Usual caveats apply, this worked well in this climate. The primary issues preventing improved forage grasses in my field were (are) compaction, sun reaching the soil during the hot part of summer, and mineral depletion from lack of vegetation. The smooth crabgrass has been helpful in terms of the middle factor, and now I am seeing species that will assist in the others. If your primary issue is something else,  it may be terrible for you!
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young ischaemium
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mature sanguinalis
 
pioneer
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Posts: 1024
Location: Officially Zone 7b, according to personal obsevations I live in 7a, SW Tennessee
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This is great info, thank you. I have a large area of my garden that has been invaded by Yellow Chufa, or nutsedge. I've been considering using one of these grasses as a summer cover crop, to crowd out and hopefully kill my enemy, Chufa. The stuff is allelopathic. Not helpful to my desired plants.



"Yellow nutsedge is especially troublesome in agriculture because it is adapted to many crops and tillage systems. Some herbicides commonly used in corn and soybeans are not very effective on yellow nutsedge and serve only to eliminate other competing weeds, thus allowing yellow nutsedge to survive and spread. This species is also troublesome because it competes with crops for water, nutrients and light, and suppresses crop growth by producing toxic compounds in the soil (allelopathy). With high populations of yellow nutsedge, allelopathy can suppress the growth of young corn, soybean, and other crop plants. A density of about 10 yellow nutsedge plants per square foot reduces corn yields about 8%. Each plant can produce hundreds to thousands of tubers per season, and in densely infested fields, this adds up to 10 to 32 million tubers per acre. Rhizomes can penetrate potato tubers. Control of yellow nutsedge may be aided by improved drainage, crop rotation, several years of fallow, or shallow cultivation throughout the growing season (while tubers are sprouting) to prevent the formation of new tubers."
From this site:http://www.oardc.ohio-state.edu/weedguide/single_weed.php?id=84

TJ wrote:
"Digitaria ischaemium is the smooth crabgrass. It looks much like cool season grasses when initially emerged, but is just flat out better at living during summer than the cool-season grasses and tends to overgrow them. I have not seen the allelopathic traits in this grass. Animals will eat it but they don't seem to prefer it. I suspect it has little mineral content due to the rapid growth, which tends to make leaves that only grasshoppers like.  It has a more standard root structure, and unlike the hairy crabgrass, it seems to have more plant matter in the soil and improves the location somewhat."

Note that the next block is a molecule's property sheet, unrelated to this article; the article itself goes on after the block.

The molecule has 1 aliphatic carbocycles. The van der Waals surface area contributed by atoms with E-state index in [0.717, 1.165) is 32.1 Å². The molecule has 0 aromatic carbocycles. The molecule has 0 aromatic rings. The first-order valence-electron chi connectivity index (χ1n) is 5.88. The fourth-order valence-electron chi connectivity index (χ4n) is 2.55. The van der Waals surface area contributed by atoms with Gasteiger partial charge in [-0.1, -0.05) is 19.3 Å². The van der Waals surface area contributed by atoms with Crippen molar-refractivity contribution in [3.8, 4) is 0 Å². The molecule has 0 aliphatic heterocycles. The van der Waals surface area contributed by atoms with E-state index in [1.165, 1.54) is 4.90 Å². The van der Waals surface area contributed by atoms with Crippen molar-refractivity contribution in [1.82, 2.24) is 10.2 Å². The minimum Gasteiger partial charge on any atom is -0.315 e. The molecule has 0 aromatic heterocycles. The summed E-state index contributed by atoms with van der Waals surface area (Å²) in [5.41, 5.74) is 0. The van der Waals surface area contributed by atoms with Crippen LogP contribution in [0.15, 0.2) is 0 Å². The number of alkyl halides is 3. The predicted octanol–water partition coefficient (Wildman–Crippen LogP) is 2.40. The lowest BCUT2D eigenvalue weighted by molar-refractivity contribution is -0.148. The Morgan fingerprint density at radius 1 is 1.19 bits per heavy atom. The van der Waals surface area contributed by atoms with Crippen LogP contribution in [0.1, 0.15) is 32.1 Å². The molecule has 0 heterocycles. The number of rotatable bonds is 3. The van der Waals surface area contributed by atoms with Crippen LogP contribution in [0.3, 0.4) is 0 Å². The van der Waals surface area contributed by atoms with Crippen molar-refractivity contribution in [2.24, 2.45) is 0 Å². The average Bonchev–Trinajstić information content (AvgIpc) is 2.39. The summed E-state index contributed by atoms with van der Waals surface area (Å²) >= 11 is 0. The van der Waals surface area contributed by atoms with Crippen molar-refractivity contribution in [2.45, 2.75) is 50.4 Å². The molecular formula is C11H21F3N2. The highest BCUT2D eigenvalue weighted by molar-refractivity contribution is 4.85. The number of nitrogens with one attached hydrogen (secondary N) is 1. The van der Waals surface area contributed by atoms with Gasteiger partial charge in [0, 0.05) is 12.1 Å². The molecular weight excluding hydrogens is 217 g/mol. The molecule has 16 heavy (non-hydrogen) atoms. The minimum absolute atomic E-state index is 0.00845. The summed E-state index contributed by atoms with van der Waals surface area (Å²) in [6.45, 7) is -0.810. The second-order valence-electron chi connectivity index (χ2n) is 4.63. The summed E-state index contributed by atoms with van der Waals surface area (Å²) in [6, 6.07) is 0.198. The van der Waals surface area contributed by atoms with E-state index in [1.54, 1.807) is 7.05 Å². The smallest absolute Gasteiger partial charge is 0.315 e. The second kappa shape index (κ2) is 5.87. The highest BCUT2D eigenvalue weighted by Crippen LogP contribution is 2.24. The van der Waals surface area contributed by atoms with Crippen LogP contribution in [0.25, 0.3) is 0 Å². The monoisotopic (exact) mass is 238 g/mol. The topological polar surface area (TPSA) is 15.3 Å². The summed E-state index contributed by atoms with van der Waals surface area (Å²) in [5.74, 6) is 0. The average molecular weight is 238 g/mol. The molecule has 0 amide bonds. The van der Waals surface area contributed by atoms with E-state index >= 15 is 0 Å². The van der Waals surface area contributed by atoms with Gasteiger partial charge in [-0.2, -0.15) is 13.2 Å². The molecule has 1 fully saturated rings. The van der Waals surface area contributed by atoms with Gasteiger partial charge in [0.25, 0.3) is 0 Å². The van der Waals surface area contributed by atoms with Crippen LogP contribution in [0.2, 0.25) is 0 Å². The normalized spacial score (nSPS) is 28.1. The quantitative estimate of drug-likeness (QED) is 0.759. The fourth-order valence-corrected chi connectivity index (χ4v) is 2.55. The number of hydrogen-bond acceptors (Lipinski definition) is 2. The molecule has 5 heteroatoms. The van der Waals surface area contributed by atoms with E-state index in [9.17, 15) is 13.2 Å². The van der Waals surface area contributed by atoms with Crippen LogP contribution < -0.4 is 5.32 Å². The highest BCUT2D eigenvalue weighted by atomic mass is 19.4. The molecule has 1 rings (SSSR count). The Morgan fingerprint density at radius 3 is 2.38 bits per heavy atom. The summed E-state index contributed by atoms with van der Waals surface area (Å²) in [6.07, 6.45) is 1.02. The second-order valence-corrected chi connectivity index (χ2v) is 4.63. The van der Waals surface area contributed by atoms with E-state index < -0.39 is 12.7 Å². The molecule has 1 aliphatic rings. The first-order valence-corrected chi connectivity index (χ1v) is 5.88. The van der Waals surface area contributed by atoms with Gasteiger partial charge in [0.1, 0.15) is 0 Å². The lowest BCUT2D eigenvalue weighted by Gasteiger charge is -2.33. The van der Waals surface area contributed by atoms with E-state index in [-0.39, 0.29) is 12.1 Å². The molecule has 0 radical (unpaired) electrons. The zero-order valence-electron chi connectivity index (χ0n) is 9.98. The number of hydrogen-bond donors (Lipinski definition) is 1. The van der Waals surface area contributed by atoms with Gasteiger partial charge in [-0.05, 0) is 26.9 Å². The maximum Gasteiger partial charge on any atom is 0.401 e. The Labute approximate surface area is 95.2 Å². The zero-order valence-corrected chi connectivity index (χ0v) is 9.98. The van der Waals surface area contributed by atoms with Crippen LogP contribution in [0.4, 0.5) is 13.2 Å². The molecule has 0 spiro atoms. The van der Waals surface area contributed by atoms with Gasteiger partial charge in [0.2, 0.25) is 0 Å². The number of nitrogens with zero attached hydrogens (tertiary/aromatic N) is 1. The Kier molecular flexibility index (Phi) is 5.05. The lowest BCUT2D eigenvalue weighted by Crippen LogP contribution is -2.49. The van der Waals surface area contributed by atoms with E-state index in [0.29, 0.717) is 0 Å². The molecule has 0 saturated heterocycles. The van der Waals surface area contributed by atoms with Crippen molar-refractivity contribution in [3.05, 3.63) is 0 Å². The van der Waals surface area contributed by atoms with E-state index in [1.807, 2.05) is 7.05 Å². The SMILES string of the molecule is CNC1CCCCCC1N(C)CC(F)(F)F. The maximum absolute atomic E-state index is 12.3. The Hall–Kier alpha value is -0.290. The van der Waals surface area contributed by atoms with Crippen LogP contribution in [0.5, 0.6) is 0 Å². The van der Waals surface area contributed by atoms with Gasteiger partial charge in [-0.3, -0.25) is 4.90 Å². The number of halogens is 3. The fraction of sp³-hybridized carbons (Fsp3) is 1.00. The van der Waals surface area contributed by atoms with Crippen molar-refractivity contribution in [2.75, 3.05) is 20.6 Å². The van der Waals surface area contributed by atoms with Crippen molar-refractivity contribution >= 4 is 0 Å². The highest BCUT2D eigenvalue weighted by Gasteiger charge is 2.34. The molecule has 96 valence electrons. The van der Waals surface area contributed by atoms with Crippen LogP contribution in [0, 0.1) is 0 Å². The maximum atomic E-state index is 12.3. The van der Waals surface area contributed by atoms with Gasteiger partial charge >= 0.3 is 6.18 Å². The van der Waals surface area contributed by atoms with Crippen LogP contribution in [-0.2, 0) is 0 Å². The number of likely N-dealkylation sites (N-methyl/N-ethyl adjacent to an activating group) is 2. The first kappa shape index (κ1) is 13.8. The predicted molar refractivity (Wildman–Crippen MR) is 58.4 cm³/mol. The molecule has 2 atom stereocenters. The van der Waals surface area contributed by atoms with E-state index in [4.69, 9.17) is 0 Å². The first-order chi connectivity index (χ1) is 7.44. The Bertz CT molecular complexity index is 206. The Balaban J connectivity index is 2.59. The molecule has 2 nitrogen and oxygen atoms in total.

I've already got this type of grass in my seed bank, so I'm thinking this would be the choice to purchase. Do you imagine this plan to be folly?
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Tj Jefferson
pollinator
Posts: 513
Location: Virginia USDA 7a/b
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Chufa (sedges in general) are a whole nuther thing. Easiest thing to do with sedges IMO are to have turkeys. Check this out, people plant it intentionally! They even have instructions for how much fertilizer and glyphosate to use to get it really kicking. Hilarious!

Pigs also will root for the "nuts", but the remaining ones can regenerate fantastically fast. The best control for sedges are to have deep-rooted grass. I have ZERO sedge in the well maintained areas, but tons in the fields that were trashed when we moved in. It cannot compete in the cold, since it is a C4 plant as well, so any C4 competition will be desirable, since that will displace the sedge. All that said, you will have it for years even with a good program to decrease it. I don't see it around bermuda grass, but that is its own problem. It is around in the field, and I don't stress about it. Over time with diverse species and deeper rooted grasses it will be an occasional plant.

I'm thinking this would be the choice to purchase.


Gracious, it should be seeding out already in your climate, just spread it from existing plants and can have a couple generations a summer. There should be some around there anyhow. Smooth crabgrass also likes a little organic matter and is another option if yu have some chips, I throw them in the grass and it provides potassium and rots quickly. I have smooth but never hairy around wood chip piles. So if you are mowing pull up some smooth crabgrass that is seeding out and mulch mow it where you think you might want it. It will grow fine. The most I see is where the dog pees, killing the perennial grasses, grows like crazy there.